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I want to use currently the smallest (3.2x3.2 mm2) HF RFID tag from Murata LXMS33HCNK-171 together with RFID reader based on MFRC522 RFID frontend from NXP. In my application, the maximal distance between the tag and the reader antenna is max. 6mm and they are always in parallel planes, where tag can always be "inside" the reader's coil. For designing this I follow application notes from NXP mostly for antenna tuning guidelines, but I also follow AN710 from Microchip, where the theory is very well described.

The equation 7 derives the mutual inductance between the reader's and tag's antennas as:

eq7

where a and b are reader's and tag's coil diameters respectively. r is the distance between the coils. Later they show that the optimal reader's coil diameter is \$a=\sqrt{2}r\$. From this, it can be assumed that the bigger the radius of the tag's coil the higher M. So, for the fixed distance between the coils and the Ampere-turns, the only way to increase the mutual inductance would be to increase the size of the tag's coil.

What I am trying to understand is how the ratio of both coil's sizes influence for example near-field coupling and signal backscattering. For example, if the reader's antenna is much bigger than the antenna of the tag, is it true that the tag's antenna will not have so much influence on the reader's antenna? In other words, should reader's and tag's antennas be of nearly the same sizes?

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2 Answers 2

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Yes, the coupling of two RFID coils is best when the coils have the same sizes. But coupling is not everything when tryping to maximize the reading distance.

Basically you have two things to consider: The RFID reader antenna has to generate enough field intensity at a given point in space (typically H_min=1.5 A/m) to power the tag and second, the tag antenna has to generate enough load for the receiver part of the RFID reader to "hear" the tag (load modulation).

A small RFID reader antennas generates more field intensity in its center, but this increased intensity drops faster with increased distance compared to a big RFID reader antenna. So a given tag might work well with a small RFID antenna at very low distance, whereas it would not work at all with a big antenna.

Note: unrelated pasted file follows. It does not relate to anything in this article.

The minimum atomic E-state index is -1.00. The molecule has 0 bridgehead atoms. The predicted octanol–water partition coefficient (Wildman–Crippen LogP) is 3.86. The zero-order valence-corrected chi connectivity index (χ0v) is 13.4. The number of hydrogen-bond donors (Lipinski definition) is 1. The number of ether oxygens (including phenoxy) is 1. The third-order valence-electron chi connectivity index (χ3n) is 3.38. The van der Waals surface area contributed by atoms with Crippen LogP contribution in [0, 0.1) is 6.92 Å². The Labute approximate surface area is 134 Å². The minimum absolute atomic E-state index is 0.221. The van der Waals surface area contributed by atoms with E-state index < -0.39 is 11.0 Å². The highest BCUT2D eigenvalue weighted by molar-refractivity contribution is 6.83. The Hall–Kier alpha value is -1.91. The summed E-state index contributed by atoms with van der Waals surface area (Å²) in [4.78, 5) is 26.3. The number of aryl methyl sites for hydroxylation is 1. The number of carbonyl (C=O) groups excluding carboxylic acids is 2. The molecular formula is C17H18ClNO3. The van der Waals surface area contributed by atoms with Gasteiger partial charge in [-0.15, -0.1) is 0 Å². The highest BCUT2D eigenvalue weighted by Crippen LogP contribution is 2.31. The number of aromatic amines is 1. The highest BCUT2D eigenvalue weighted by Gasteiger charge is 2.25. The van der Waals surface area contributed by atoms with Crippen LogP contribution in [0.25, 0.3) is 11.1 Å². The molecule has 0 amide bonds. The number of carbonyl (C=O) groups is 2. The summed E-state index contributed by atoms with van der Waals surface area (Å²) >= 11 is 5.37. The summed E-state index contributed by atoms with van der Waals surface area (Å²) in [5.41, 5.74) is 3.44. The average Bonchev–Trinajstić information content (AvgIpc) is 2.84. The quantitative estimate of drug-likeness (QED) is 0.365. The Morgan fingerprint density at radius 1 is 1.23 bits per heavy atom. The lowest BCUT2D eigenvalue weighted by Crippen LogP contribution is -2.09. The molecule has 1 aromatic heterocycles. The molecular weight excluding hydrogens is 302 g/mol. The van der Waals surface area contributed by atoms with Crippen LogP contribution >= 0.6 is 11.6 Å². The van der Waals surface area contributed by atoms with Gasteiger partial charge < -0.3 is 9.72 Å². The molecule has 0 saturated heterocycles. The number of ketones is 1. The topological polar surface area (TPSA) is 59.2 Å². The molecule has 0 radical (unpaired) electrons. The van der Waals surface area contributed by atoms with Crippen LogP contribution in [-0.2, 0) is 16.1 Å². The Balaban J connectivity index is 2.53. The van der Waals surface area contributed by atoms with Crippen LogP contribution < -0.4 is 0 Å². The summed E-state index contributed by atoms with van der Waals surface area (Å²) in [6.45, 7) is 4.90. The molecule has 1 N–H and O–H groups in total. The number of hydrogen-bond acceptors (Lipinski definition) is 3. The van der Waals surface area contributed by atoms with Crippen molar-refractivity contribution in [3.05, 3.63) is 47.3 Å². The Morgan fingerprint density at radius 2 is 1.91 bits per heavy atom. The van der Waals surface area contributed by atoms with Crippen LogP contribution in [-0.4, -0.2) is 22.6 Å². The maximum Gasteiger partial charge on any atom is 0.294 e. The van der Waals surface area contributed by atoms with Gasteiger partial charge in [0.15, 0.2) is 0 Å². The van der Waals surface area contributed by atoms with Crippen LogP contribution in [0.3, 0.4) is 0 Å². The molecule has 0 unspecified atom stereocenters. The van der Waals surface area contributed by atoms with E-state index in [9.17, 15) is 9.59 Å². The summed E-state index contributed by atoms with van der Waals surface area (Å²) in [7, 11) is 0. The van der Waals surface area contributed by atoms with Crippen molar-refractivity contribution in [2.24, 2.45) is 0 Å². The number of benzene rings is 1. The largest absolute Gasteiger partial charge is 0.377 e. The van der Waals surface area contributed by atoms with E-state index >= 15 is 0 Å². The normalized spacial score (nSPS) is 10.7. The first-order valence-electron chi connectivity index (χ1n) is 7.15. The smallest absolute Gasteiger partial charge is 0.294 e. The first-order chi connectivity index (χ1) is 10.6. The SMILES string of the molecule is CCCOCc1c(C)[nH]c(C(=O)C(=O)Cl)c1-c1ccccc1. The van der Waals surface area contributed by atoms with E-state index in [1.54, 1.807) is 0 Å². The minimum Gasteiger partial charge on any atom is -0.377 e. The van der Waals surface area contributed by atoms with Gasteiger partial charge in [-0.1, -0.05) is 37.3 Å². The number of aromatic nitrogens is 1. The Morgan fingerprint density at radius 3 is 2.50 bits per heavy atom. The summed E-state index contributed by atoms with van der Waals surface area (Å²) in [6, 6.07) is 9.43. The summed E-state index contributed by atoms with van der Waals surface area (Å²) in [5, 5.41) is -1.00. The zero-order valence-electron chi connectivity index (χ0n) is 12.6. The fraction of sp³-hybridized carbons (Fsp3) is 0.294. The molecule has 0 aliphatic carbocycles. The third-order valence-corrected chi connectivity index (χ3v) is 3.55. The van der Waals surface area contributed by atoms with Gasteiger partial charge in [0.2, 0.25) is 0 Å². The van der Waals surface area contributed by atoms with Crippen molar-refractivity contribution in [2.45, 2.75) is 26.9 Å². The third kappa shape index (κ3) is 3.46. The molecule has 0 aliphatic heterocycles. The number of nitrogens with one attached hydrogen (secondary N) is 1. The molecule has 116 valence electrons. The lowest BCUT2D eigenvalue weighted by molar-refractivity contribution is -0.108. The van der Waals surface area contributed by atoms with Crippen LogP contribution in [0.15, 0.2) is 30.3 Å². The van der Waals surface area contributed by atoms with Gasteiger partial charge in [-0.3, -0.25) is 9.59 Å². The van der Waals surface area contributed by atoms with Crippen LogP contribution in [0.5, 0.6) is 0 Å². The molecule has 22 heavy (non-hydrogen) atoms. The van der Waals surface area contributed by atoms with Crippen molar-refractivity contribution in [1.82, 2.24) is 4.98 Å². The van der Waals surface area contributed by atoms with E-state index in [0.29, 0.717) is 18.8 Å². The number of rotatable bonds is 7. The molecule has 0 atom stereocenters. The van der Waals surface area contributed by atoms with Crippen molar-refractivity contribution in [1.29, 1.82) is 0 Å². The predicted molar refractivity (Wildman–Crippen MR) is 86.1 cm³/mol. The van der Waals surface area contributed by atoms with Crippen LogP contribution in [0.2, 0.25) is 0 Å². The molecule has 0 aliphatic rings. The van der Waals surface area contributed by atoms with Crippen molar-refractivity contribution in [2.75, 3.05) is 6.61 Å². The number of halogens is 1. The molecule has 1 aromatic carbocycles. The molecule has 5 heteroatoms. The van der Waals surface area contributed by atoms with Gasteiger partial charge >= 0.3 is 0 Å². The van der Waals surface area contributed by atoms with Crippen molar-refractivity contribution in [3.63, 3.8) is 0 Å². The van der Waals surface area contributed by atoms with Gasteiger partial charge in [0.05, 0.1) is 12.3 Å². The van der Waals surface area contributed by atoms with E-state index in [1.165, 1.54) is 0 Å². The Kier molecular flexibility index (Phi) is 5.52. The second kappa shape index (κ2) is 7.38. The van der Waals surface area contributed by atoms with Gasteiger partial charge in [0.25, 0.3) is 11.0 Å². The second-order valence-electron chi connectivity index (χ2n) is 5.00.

So for a given tag, there exists an optimal RFID reader antenna size.

You can use a field simulator (like FEMM) to find the best reader antenna radius with max. H-field intensity at max. distance for your tag. But you still have the issue of load modulation to consider.

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  • \$\begingroup\$ But how to choose the correct reader's coild size? The inductance of the planar rectangular inductor reduces with size, which means also the magnetic field (taking the current constant). So if I reduce my coil, the field will be weaker, although the current should be higher so I am a bit confused here. \$\endgroup\$
    – Nexy_sm
    Feb 3, 2020 at 8:19
  • \$\begingroup\$ No, you are wrong. Although the inductance decreases with coil size, the magnetic field intensity does not. And less winding distance means more current, not the same. This is a rather complicated optimization task. In the end, you might want to try and test different configurations. \$\endgroup\$ Feb 3, 2020 at 10:46
  • \$\begingroup\$ WHat I wanted to say is that with the same amount of current the lower inductance will produce the weaker magnetic field compared to the higher inductance coil. Although it is not relevant cause we are not exciting those coils with the current source. \$\endgroup\$
    – Nexy_sm
    Feb 5, 2020 at 8:29
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From this, it can be assumed that the bigger the radius of the tag's coil the higher M.

No, because we're talking about mutual inductance and, what’s good for one coil applies to the other so, if the optimal coil diameter is \$r\sqrt2\$ for one coil then that applies to the other coil too.

In other words, should reader's and tag's antennas be of nearly the same sizes?

Yes they should. Increasing the number of turns helps too.

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